The tomato is so easily cultivated—sustaining its reputation for amiability here, likewise—that one wonders not to see it more frequently in the small patches that pass for city gardens. Given a trellis or a wire netting against a brick or stone wall or a board fence, and good soil, with a fair allowance of water and sunshine, and the vines clamber fast and lushly. One good woman I know starts her tomato vines in a box set in her laundry window early in January. They are sturdy plants by the May day, when she considers it safe to transfer them to her back yard; after which she has delicious tomatoes in abundance for her family until the frost cuts them down in late October.

Hardly a week passes in which I do not learn of some new and attractive way of preparing our vegetable for the table. One was brought to me last week from a “swell” luncheon party by a woman who is as keen as myself in the quest for new and better ways of doing old things.

It was served as the initiatory “appetizer” of the feast.

Tomatoes Stuffed With Sardines.

Select large ripe tomatoes of uniform size and pare them carefully with a sharp knife. Set on the ice to harden, and cut out the hearts neatly, leaving the walls whole. Prepare the filling by skinning boneless sardines and laying them upon tissue paper to absorb the oil. Then scrape as you would pick codfish for “balls,” and work in a little lemon juice and a dash of white pepper. Toss and work with a silver fork until smooth, and fill the cavities left in the tomatoes with the mixture.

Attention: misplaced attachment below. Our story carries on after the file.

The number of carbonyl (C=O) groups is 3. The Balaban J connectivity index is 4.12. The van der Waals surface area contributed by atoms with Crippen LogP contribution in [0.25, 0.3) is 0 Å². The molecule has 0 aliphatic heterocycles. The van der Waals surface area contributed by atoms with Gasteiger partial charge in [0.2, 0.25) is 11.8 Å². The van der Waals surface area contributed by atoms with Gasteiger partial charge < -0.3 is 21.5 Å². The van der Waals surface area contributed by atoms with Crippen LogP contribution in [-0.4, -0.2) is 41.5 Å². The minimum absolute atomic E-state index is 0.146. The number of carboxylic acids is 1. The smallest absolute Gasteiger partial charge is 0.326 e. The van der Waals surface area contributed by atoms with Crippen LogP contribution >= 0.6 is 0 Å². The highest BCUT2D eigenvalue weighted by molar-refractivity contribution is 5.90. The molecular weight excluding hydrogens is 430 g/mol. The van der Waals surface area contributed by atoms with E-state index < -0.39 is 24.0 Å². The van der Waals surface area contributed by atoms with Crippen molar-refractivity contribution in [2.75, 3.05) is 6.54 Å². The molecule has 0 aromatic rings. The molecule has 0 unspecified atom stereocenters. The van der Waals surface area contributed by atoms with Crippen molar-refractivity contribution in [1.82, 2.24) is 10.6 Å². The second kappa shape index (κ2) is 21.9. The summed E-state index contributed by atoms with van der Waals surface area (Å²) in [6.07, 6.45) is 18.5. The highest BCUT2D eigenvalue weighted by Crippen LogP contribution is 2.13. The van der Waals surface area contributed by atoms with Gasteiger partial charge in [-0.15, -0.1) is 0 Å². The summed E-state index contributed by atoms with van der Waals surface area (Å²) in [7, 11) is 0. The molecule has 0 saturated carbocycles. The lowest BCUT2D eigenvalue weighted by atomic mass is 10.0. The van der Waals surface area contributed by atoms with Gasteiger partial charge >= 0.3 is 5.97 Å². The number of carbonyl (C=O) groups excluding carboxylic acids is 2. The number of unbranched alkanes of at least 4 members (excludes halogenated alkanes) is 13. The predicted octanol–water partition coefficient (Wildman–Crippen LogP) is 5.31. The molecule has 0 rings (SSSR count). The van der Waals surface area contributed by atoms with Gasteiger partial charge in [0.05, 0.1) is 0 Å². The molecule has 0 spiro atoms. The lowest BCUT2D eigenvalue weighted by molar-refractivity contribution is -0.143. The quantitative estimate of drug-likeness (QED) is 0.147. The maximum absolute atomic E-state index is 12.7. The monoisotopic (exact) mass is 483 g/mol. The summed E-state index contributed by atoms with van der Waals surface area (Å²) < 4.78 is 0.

The combination of flavors is very pleasant.

Tomato and Shrimp Salad.

This dish I believe to have been original with me. I had never heard of it until I prepared and set it before wondering eyes that were glad after the salad was tasted—then devoured.

Prepare the tomatoes as directed in the preceding recipe. Set the hollowed tomatoes in the ice after filling them with canned of fresh (cooked) shrimps. Arrange the shrimps neatly, the backs upward, and pack closely. Just before serving put a spoonful of mayonnaise dressing upon the top of each.

Tomatoes With Whipped Cream Dressing.

This too, I might have held, even to this day, to be an original device of my own, had I not chanced, awhile ago, to meet with it in Elizabeth Fennell’s delightful melange of culinary more and poetic fantasies, “The Feasts of Lucullus.” It was, then, coincidence and not plagiarism, when I evolved the combination from my brain.

Pare the tomatoes, halve each and set it in the ice until chilled to the heart. When you are ready to serve, heap whipped cream—chipped—upon each half, having first sprinkled it with salt and yet more lightly with white or with sweet pepper.

You may doubt my word that you will find it delicious. Try it, and complain if you do not like it.

Tomatoes with Mayonnaise.

Pare and cut out the hearts. Set on ice until they are very cold. Serve with mayonnaise filling the cavities. Pass heated crackers and cream cheese with it as a salad course at luncheon or supper.

Tomatoes Stuff With Green Corn.

This is also a salad. Pare as above, and extract the hearts. Fil with green corn that has been boiled on the cob, then cut off ad left to get perfectly cold. In serving, cover with mayonnaise or with a simpler French dressing.

Baked Stuffed Tomatoes.

Select large, fair tomatoes and, without peeling, cut a piece from the top and excavate from the center. Mix with the pulp thus extracted one-third as much fine, dry breadcrumbs; season with melted butter, a few drops of onion juice and pepper and salt. Stuff the hollowed tomatoes full with this, fit the tops on and arrange in a bakedish, pouring about them the juice that escaped from the tomatoes when you dug out the pulp. Put a tiny bit of butter upon each and bake covered. Serve in the dish in which they were cooked.

You may, if you like, substitute boiled green corn for the crumbs. This is a nice accompaniment to roast meat or fish.

Marion Harland